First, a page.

The Berkeley Center for Green Chemistry (BCGC) seeks to bring about a generational transformation in the design, production, and use of chemicals, materials, and products. Initiatives at the center integrate the chemical sciences, environmental health sciences, and the study of public and private governance into a cohesive educational program that includes innovations in education, research and engagement. This approach has been applied to the redesign of the introductory chemistry labs which serve over 2500 students per year as well as the development of an interdisciplinary graduate curriculum.  The effort to redesign the undergraduate introductory chemistry curriculum in the classroom and laboratory has been a collaborative effort between John Arnold, Angelica Stacy, Anne Baranger, Michelle Douskey, and MaryAnn Robak. Over the past three years they have redesigned the introductory curriculum to show students how chemistry can be used to meet society’s sustainability challenges.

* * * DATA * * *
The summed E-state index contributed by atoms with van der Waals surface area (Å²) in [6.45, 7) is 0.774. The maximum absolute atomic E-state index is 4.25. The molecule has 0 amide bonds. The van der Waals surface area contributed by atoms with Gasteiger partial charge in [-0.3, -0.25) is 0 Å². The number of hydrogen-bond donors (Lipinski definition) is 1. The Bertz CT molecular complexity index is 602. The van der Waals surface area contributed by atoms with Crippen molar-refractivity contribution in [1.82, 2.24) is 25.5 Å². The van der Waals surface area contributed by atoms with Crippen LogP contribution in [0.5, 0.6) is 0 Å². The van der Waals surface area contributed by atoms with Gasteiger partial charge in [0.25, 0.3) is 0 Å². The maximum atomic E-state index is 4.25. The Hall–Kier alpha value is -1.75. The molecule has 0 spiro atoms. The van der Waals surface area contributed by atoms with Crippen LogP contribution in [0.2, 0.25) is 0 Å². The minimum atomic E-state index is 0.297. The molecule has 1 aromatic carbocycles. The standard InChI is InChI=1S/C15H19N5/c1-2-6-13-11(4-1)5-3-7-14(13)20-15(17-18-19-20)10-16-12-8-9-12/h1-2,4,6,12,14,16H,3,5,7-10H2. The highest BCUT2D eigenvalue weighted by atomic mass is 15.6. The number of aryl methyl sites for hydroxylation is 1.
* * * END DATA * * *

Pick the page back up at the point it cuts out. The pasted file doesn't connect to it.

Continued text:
Patrick L. Daubenmire

Department of Chemistry & Biochemistry, Loyola University Chicago

Using the Chemistry Curriculum as the Starting Point for Engaging Students and Their Families in Pro-environmental Behaviors